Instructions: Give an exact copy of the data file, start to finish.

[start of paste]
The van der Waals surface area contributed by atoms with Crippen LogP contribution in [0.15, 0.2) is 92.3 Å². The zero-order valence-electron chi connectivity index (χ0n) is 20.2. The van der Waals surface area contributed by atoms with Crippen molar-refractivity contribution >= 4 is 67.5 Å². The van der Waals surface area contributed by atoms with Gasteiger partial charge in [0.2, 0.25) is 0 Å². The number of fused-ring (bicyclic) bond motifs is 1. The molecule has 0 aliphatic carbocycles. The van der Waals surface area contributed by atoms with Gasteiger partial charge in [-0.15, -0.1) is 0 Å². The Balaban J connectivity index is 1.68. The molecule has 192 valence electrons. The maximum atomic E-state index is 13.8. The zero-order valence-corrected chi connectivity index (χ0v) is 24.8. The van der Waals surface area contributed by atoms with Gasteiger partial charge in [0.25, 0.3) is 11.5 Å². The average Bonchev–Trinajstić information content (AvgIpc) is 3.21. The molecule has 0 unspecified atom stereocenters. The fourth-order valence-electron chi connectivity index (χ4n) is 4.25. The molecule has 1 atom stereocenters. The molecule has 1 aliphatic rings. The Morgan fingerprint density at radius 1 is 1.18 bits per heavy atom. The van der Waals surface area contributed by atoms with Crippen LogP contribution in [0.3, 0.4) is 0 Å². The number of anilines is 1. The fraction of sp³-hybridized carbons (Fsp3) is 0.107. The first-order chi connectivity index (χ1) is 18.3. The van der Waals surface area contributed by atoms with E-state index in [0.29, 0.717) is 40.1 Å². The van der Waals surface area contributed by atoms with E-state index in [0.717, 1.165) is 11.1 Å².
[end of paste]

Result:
The van der Waals surface area contributed by atoms with Crippen LogP contribution in [0.15, 0.2) is 92.3 Å². The zero-order valence-electron chi connectivity index (χ0n) is 20.2. The van der Waals surface area contributed by atoms with Crippen molar-refractivity contribution >= 4 is 67.5 Å². The van der Waals surface area contributed by atoms with Gasteiger partial charge in [0.2, 0.25) is 0 Å². The number of fused-ring (bicyclic) bond motifs is 1. The molecule has 0 aliphatic carbocycles. The van der Waals surface area contributed by atoms with Gasteiger partial charge in [-0.15, -0.1) is 0 Å². The Balaban J connectivity index is 1.68. The molecule has 192 valence electrons. The maximum atomic E-state index is 13.8. The zero-order valence-corrected chi connectivity index (χ0v) is 24.8. The van der Waals surface area contributed by atoms with Gasteiger partial charge in [0.25, 0.3) is 11.5 Å². The average Bonchev–Trinajstić information content (AvgIpc) is 3.21. The molecule has 0 unspecified atom stereocenters. The fourth-order valence-electron chi connectivity index (χ4n) is 4.25. The molecule has 1 atom stereocenters. The molecule has 1 aliphatic rings. The Morgan fingerprint density at radius 1 is 1.18 bits per heavy atom. The van der Waals surface area contributed by atoms with Crippen LogP contribution in [0.3, 0.4) is 0 Å². The number of anilines is 1. The fraction of sp³-hybridized carbons (Fsp3) is 0.107. The first-order chi connectivity index (χ1) is 18.3. The van der Waals surface area contributed by atoms with E-state index in [0.29, 0.717) is 40.1 Å². The van der Waals surface area contributed by atoms with E-state index in [0.717, 1.165) is 11.1 Å².